Campaign ended: March 13th, 2012

What it is: A point-and-click adventure video game, paired with a documentary that catalogues the development process.

How it turned out: The game was released in January 2014 under the title Broken Age, receiving generally positive critical reviews. The documentary series continues to this day, as the developers work on the game’s second installment.

The Dash – Wireless Smart in Ear Headphones

Campaign ended: March 31st, 2014

What it is: Smart, wireless earphones that track fitness and play music, all without wires.

How it turned out: Though the product has faced a series of delays, it’s scheduled for release later this summer.

The Micro: The First Truly Consumer 3D Printer

Campaign ended: May 7th, 2014

What it is: A 3D printer at a price point friendly to consumers (~$500)

How it turned out: Some models have shipped to early backers, while later backers and the general public are still waiting.

Reaper Miniatures Bones: An Evolution of Gaming Miniatures

Campaign ended: August 25th, 2012

What it is: A line of affordable, intricately designed gaming miniatures, ready to paint out of the box.

How it turned out: The first Bones campaign was so successful that Reaper ran a second campaign just one year later, which again raised over $3 million.

Mighty No. 9

Campaign ended: October 1st, 2013

What it is: A 2D, side-scrolling video game, considered the spiritual successor to the classic Mega Man series.

How it turned out: The project reached its funding goal in just two days. The final version of the game is expected within the next month or two.

Project Eternity

Campaign ended: October 16th, 2012

What it is: A party-based role-playing game with an isometric (pseudo-3D) perspective.

How it turned out: The game was released under the name Pillars of Eternity on March 26, 2015, and received nearly universal acclaim.

Torment: Tides of Numenera

Campaign ended: April 5th, 2013

What it is: A fantasy role-playing game and spiritual successor to Planescape: Torment, a popular role-playing game from 1999.

How it turned out: Originally scheduled for a December 2014 release, Tides of Numenera is now set for late 2015.

Bring Reading Rainbow Back for Every Child, Everywhere!

Campaign ended: July 2nd, 2014

What it is: A campaign to bring classic Reading Rainbow materials to more classrooms and modern platforms, like web and mobile.

How it turned out: The campaign was a success overnight, raising $1 million in just 24 hours. Celebrity Seth MacFarlane also chipped in a full million on his own.

The Veronica Mars Movie Project

Campaign ended: April 12th, 2013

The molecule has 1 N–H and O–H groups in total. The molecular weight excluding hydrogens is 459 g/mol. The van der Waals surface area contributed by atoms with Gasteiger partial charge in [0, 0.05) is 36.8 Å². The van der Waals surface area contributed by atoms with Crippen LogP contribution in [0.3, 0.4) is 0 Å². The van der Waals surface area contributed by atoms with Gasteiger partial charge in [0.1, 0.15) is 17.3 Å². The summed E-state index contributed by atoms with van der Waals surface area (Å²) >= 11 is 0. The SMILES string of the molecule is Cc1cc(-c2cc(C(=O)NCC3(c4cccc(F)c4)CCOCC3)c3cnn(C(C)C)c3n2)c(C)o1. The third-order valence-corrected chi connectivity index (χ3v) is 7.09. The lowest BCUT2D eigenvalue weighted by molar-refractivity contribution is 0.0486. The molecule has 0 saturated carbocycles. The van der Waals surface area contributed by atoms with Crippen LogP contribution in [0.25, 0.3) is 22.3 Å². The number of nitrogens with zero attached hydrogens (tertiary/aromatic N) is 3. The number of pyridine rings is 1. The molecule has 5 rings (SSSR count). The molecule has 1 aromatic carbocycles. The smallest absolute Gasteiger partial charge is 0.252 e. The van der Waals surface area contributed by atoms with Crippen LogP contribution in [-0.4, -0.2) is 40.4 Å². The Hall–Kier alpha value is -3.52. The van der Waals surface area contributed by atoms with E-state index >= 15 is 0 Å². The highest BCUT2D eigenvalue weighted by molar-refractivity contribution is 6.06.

What it is: A Veronica Mars movie developed after the TV series was canceled.

How it turned out: Starring Kristen Bell, the film debuted to mixed reviews and became a box office flop.

Pono Music – Where Your Soul Rediscovers Music

Campaign ended: April 15, 2014

What it is: A music playing device that delivers uncompressed audio, such that it will sound much more like real life and less like a recording.

How it turned out: The PonoPlayer launched in early 2015 to mixed reviews, where technology writers questioned just how much better the PonoPlayer actually sounded, compared to standard MP3s.

OUYA: A New Kind of Video Game Console

Campaign ended: August 8th, 2012

What it is: A little cube that lets you control Android-based games with a gamepad and play them on your TV.

How it turned out: The OUYA launched in mid 2013 to mediocre reviews and low sales. Today, most gamers consider the product a flop.

Exploding Kittens

Campaign ended: February 19th, 2015

What it is: An irreverent, social card game designed by Matthew Inman (creator of the popular cartoon and comic site, The Oatmeal).

How it turned out: The cards will ship to backers over the course of the summer, but there are no plans yet for a wide, retail release to the general public.

Pebble: E-Paper Watch for iPhone and Android

Campaign ended: May 18th, 2012

What it is: One of the first smartwatches to ever hit the market, designed by a small, independent developer.

How it turned out: Pebble went on to sell over a million smartwatches by 2015, an impressive figure given how young the market is.

COOLEST COOLER: 21st Century Cooler that’s Actually Cooler

Campaign ended: August 29th, 2014

What it is: A multi-purpose cooler that can charge your phone, blend cocktails, play music, and much more.

How it turned out: Creator Ryan Grepper originally promised to ship the cooler by February 2015, but due to manufacturing constraints, the release date has been pushed back to sometime in the summer.

Pebble Time – Awesome Smartwatch, No Compromises

Campaign ended: March 27th, 2015

What it is: Pebble’s third edition of its popular smartwatch, complete with a new color e-paper design and timeline interface.

How it turned out: The watch will be shipped to Kickstarter backers in May, but the company will face its biggest test yet as it goes up against the Apple Watch.

TIME legal

This Could Be Google’s Plan Make Sure You Don’t Accidentally Read Spoilers Online

The tech giant might have a spoiler blocker in the works

There’s good news for Netflix lovers.